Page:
At the Palmer: John Sloan and His “wonderful roofs”

Editorial Staff Exhibitions

The term “Ashcan school” is applied to artists as varied as Robert Henri, William Glackens, and Everett Shinn, and yet it was most likely coined in response to one particular member of their circle and his work: John Sloan, with his warm and sympathetic depictions of the life of the common man in New York in the decades after the turn of the twentieth century.

Ring Master: Tolkien at the Morgan Library

Katherine Lanza Exhibitions

Before writing The Hobbit and The Lord of the Rings, J. R. R. Tolkien had been hired by Oxford and Leeds Universities to teach philology, the study of languages. The attention he paid to words was at the heart of his creative process, which goes under the microscope this winter at the Morgan Library and Museum in Tolkien: Maker of Middle-Earth.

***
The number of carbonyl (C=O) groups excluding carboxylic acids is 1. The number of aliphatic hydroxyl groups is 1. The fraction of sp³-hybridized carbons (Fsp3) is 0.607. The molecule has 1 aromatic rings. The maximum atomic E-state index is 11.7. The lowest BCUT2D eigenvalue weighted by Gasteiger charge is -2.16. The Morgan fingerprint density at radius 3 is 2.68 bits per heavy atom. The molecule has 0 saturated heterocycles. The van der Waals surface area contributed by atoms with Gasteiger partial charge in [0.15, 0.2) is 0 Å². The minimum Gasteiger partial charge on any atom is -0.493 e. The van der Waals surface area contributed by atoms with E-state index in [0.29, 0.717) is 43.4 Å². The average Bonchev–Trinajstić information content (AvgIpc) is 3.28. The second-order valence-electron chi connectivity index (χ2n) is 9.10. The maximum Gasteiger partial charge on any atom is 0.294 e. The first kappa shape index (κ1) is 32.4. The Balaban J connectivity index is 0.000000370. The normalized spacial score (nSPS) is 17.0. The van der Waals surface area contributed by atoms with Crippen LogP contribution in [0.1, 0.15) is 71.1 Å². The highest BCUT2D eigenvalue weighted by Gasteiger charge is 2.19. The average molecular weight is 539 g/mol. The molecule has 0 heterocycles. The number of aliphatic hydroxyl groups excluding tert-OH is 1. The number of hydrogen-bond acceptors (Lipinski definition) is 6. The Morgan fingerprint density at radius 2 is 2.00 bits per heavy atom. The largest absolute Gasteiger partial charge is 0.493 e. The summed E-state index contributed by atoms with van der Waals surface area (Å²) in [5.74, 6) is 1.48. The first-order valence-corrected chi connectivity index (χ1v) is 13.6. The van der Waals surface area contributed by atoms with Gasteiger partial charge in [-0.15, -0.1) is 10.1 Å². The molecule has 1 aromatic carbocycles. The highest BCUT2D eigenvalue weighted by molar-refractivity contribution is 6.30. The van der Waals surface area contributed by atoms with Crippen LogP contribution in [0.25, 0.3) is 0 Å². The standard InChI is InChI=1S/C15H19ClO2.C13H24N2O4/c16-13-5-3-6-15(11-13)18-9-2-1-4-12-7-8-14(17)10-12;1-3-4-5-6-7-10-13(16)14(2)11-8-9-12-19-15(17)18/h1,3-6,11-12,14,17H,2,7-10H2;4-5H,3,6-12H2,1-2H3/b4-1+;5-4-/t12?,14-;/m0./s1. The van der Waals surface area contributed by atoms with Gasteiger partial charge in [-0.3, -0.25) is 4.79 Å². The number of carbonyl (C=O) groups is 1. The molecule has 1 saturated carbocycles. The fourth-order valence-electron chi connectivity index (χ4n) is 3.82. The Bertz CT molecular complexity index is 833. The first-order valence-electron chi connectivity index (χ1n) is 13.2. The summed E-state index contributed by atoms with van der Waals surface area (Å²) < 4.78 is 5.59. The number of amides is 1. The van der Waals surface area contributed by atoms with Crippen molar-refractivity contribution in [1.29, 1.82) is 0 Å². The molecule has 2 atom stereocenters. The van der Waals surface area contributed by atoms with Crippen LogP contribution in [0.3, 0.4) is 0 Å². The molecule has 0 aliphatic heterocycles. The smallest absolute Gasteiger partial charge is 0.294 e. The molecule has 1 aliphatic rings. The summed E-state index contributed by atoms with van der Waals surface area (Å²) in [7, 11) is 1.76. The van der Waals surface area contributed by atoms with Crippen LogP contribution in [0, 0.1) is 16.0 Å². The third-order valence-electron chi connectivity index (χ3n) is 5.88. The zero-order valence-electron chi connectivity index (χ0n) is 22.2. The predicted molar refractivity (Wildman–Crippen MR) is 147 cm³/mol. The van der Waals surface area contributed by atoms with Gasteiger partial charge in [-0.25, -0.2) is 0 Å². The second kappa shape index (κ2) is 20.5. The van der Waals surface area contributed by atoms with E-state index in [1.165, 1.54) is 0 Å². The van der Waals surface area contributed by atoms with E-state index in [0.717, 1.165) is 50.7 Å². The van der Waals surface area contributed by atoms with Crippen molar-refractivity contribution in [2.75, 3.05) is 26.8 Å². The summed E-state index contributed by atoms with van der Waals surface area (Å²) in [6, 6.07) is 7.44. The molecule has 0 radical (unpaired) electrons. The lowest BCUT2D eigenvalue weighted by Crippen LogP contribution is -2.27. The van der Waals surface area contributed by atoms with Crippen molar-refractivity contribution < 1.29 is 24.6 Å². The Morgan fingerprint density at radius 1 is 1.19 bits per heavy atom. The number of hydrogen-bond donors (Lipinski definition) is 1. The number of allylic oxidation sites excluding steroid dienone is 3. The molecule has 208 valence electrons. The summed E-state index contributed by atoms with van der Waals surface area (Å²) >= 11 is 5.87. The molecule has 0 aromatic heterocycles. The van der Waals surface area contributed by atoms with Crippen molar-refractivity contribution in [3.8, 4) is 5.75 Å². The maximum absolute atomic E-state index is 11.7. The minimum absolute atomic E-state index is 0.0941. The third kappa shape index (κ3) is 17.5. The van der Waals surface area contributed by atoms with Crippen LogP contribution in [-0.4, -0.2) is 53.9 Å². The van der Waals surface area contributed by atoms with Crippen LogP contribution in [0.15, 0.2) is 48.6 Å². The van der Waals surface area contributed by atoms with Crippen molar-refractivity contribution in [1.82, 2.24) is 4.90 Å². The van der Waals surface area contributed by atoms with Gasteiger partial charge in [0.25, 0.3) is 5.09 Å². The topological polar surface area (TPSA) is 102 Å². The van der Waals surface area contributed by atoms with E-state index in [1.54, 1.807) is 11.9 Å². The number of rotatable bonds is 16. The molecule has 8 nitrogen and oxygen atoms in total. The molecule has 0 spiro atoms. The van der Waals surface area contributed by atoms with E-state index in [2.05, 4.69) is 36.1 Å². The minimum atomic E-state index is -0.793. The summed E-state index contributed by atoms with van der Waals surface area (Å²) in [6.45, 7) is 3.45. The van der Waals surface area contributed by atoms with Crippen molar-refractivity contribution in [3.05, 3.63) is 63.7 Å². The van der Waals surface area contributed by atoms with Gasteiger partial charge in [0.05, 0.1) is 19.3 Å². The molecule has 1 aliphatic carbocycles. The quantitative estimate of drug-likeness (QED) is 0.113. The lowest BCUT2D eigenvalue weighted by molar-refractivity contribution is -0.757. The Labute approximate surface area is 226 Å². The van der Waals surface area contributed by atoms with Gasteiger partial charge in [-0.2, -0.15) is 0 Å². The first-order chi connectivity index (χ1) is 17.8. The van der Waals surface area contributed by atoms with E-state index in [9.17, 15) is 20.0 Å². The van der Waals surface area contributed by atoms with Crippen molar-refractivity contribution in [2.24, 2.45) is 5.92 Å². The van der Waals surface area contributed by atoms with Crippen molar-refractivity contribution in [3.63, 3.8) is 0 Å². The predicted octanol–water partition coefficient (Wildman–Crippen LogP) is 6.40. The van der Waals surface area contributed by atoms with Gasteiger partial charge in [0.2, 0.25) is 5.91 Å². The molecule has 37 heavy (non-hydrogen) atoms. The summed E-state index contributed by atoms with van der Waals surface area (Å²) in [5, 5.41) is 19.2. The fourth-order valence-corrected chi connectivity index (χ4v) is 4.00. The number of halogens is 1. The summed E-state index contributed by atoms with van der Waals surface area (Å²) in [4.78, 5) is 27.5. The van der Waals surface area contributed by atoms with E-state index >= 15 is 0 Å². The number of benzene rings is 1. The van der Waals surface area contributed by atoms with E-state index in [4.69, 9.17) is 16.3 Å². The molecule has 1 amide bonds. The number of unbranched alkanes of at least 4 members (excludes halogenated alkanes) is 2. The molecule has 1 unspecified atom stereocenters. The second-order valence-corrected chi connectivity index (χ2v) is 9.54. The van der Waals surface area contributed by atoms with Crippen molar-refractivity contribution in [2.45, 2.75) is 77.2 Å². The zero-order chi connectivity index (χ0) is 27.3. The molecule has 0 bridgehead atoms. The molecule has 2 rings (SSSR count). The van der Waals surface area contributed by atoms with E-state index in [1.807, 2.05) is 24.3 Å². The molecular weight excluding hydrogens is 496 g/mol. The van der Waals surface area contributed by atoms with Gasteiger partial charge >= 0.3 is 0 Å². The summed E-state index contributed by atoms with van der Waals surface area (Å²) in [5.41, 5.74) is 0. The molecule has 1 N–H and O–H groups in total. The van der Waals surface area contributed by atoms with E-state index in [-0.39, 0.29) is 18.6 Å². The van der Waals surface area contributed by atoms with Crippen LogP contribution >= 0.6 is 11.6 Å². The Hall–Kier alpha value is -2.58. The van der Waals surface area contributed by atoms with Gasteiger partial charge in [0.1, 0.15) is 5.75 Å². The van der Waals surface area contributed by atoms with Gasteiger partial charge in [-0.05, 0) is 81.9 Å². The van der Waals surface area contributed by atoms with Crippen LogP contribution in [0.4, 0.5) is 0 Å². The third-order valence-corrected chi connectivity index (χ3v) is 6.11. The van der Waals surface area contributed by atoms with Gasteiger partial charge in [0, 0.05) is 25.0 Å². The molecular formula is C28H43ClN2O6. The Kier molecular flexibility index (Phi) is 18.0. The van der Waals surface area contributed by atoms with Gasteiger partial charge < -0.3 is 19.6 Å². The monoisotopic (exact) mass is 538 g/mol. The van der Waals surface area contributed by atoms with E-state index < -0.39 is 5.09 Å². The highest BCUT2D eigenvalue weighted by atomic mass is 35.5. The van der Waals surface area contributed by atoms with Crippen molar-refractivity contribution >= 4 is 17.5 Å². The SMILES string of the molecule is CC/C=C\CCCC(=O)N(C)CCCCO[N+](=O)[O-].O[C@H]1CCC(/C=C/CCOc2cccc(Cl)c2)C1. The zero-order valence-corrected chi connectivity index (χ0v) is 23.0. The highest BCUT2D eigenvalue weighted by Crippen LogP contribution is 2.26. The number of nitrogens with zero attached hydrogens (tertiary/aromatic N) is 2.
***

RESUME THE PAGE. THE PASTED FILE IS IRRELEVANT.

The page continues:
Artful Craft at the High Museum

Editorial Staff Exhibitions

The exhibition only has sixteen works on view, yet it seems much larger. Each object has such vitality and presence: from a North Carolina quilt across which five stylized coral snakes wriggle, to a mid-nineteenth-century walnut framed pie safe from Tennessee with ebulliently painted and perforated doors, to an 1858 alkaline-glazed stoneware jar made, signed, inscribed, and dated by David Drake, the famed potter of the Edgefield District of South Carolina.